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Abraham Lincoln: Vampire Hunter

Abraham Lincoln: Vampire Hunter
Abraham Productions
Rated R
Now Showing at: most major theaters.
Review by: Larry Thomas

Revisionist history seems to be making headway in both literature and film. It’s basically taking a fact or event, playing a major mind game of “what if” with yourself, and see what pops out. Quentin Tarantino had a major success of revisionist history with INGLOURIOUS BASTERDS, one of his best films.

Now, author Seth Grahame-Smith has adapted his popular novel Abraham Lincoln: Vampire Hunter for the screen. Just the title alone may provoke snickers among the serious minded. I, too, was skeptical about this film being much more than just another Hollywood mess. Imagine my surprise when it turned out to be quite enjoyable as an action-horror film that is well made and features an excellent cast. Once you accept that the Great Emancipator was also a martial arts proficient, silver-tipped ax wielding vampire hunter set on a roaring rampage of revenge against the species that killed his mother, then you’re all set for a couple of exciting hours in your theatre seat.

Benjamin Walker, best known for his Broadway work, is fine as Lincoln. He has talent and personality, both of which come across on film. Anthony Mackie, who made people take notice with his terrific performance in the Oscar-winning The Hurt Locker, plays Abe’s best friend. From Mamma Mia, Dominick Cooper plays a shadowy, yet sympathetic character, who orchestrates Abe’s adventures in vampire hunting…and destruction. And as Mary Todd, the charming Mary Elizabeth Winstead lights up the screen. She’s had roles in Scott Pilgrim vs. The World and the latest remake of The Thing, but her role in this film should propel her to bigger and better things. Also notable is British actor Rufus Sewell as the leader of the vampire nation, who plays sinister, yet sad quite well. No over-the-top, eye rolling vampire leader here.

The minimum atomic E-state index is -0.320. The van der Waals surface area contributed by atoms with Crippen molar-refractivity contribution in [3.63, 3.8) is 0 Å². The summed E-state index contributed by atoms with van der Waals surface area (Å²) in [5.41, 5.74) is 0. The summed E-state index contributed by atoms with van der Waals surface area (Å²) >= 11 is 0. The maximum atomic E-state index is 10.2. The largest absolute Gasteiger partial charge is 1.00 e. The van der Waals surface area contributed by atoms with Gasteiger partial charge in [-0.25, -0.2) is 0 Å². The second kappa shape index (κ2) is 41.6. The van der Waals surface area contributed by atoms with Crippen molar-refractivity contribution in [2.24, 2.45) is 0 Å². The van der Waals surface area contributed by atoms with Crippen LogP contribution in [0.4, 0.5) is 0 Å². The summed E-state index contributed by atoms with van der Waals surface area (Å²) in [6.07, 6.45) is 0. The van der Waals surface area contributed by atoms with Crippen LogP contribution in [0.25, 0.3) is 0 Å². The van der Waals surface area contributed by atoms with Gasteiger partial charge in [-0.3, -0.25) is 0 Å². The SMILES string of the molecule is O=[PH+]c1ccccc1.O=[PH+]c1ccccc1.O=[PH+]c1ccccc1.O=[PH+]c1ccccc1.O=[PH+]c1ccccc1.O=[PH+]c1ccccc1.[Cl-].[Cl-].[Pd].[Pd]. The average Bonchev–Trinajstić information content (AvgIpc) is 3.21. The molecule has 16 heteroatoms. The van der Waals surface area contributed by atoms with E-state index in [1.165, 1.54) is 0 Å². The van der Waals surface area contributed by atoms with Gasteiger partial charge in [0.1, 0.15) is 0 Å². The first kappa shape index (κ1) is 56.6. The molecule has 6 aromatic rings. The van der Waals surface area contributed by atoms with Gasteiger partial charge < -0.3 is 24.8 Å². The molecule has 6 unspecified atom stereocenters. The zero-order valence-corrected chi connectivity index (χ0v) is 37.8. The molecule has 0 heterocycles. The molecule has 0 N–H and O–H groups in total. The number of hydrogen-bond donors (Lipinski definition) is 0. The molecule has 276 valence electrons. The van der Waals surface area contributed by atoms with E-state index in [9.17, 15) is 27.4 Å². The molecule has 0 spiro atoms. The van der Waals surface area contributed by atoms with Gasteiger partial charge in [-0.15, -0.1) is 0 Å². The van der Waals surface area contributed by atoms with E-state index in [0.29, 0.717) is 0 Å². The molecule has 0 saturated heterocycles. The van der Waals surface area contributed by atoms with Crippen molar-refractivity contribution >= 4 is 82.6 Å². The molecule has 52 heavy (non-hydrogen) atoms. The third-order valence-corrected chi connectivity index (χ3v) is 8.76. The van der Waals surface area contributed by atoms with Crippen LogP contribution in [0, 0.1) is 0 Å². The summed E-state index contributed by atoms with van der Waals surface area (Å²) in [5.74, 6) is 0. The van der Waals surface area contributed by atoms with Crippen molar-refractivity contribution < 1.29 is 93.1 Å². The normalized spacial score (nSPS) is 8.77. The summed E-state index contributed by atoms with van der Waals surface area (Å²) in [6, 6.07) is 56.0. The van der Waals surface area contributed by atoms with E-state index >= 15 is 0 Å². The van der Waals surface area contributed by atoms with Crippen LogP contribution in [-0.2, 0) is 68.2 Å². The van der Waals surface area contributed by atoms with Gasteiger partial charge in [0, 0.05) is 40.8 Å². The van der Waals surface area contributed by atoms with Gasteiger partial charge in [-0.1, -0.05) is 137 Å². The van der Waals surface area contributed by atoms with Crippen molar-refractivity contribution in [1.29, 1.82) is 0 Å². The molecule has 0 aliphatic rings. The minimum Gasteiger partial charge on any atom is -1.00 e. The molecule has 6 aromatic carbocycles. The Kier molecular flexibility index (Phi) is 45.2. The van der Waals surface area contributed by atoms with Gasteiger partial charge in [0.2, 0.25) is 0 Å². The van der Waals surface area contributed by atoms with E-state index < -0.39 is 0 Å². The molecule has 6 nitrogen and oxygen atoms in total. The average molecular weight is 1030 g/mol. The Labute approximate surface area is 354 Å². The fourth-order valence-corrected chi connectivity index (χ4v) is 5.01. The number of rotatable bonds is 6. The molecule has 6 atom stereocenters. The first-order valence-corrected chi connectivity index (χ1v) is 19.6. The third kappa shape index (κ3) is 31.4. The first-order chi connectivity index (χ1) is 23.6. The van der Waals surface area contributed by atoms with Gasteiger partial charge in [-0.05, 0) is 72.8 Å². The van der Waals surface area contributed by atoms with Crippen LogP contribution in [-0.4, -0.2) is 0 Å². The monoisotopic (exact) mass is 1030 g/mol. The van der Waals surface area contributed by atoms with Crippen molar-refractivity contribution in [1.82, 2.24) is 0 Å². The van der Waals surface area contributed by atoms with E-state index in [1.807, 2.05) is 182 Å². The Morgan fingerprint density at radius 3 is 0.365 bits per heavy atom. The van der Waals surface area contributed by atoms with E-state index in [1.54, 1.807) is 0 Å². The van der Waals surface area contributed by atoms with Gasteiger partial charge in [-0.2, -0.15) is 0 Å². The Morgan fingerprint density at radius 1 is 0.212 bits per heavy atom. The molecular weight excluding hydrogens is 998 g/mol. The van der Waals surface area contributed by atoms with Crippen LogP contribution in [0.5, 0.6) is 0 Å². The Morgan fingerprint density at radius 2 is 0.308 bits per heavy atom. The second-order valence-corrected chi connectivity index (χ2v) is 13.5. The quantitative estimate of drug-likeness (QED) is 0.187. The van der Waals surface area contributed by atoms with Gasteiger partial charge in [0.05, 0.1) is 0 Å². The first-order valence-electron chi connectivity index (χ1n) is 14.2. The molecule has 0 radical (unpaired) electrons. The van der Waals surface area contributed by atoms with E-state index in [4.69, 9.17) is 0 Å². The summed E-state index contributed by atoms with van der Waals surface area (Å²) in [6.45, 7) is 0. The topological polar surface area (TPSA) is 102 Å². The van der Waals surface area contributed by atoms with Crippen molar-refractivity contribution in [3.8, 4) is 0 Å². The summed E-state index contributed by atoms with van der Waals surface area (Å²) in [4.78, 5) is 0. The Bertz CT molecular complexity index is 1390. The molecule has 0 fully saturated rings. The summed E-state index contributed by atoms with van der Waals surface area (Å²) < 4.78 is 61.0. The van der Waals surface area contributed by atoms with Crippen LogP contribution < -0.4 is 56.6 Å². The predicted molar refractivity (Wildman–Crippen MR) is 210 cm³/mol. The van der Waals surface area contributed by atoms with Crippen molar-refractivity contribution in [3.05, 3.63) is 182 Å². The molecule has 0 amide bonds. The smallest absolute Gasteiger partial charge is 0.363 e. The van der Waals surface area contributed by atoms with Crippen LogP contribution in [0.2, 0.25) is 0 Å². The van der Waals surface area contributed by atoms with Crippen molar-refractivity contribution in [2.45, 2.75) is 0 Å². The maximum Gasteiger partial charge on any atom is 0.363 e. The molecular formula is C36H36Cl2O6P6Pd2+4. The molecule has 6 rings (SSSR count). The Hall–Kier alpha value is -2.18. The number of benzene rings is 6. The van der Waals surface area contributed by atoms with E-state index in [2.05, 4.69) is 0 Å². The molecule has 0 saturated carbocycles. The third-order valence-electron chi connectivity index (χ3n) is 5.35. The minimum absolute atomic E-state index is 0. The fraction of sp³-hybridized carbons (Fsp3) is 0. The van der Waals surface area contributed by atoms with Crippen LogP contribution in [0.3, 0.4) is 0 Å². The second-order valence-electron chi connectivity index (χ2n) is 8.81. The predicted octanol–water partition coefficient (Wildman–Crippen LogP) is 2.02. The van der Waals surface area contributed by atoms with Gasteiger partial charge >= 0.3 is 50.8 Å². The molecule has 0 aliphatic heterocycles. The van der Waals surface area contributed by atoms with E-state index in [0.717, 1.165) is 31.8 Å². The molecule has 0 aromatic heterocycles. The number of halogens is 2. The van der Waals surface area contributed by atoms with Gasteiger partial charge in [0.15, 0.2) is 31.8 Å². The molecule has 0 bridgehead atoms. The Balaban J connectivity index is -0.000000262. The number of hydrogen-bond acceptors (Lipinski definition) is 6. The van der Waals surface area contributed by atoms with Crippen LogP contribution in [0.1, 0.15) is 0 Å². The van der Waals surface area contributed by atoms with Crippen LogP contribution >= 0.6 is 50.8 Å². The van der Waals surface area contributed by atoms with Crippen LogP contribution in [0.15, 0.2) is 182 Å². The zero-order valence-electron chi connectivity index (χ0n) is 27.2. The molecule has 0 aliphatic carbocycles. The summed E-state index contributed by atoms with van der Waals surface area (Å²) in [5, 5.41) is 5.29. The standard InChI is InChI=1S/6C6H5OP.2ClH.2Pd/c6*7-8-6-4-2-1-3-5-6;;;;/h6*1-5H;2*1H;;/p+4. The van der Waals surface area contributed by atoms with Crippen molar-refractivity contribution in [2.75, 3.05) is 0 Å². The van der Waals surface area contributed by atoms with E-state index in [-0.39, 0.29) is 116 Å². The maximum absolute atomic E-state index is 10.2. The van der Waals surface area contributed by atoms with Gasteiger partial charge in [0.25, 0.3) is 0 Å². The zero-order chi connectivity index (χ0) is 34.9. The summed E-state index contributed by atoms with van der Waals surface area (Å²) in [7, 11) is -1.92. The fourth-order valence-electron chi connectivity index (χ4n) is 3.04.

As directed by Timur Bekmambetov, Abraham Lincoln: Vampire Hunter is a mash-up of history, fiction, romance, and friendship that is mostly a thrill-ride in search of the living dead. It sags a bit in the middle, but revs up its engines for a spectacular, exciting climax. The sets, stunts and special effects are all top-notch, some even spectacular. And the use of 3-D is quite good and adds immensely to the enjoyment of this tale. This time, it’s definitely worth the extra couple of bucks to see it in 3-D.

Needless to say, there’s quite a bit of blood and gore spattered about the scenery, so it’s not a film for your grandma. But if you enjoy both action and horror films, it should be right up your alley. And there are some touches of real history: Lincoln’s entry into politics, the Lincoln-Douglas debates, the Gettysburg Address, and the Civil War. We just never knew before about Lincoln’s other career as a vampire hunter and that the Confederate Army, near the end, was comprised mostly of vampires.

The author of the novel also wrote Pride and Prejudice and Zombies, so I wouldn’t be surprised to see that on screen in the future. However, if they were to ask me, I’d have to vote for Mark Twain vs. Godzilla… but that’s just me.

The R-rated Abraham Lincoln: Vampire Hunter is now showing at plexes everywhere in both 2-D and 3-D versions.


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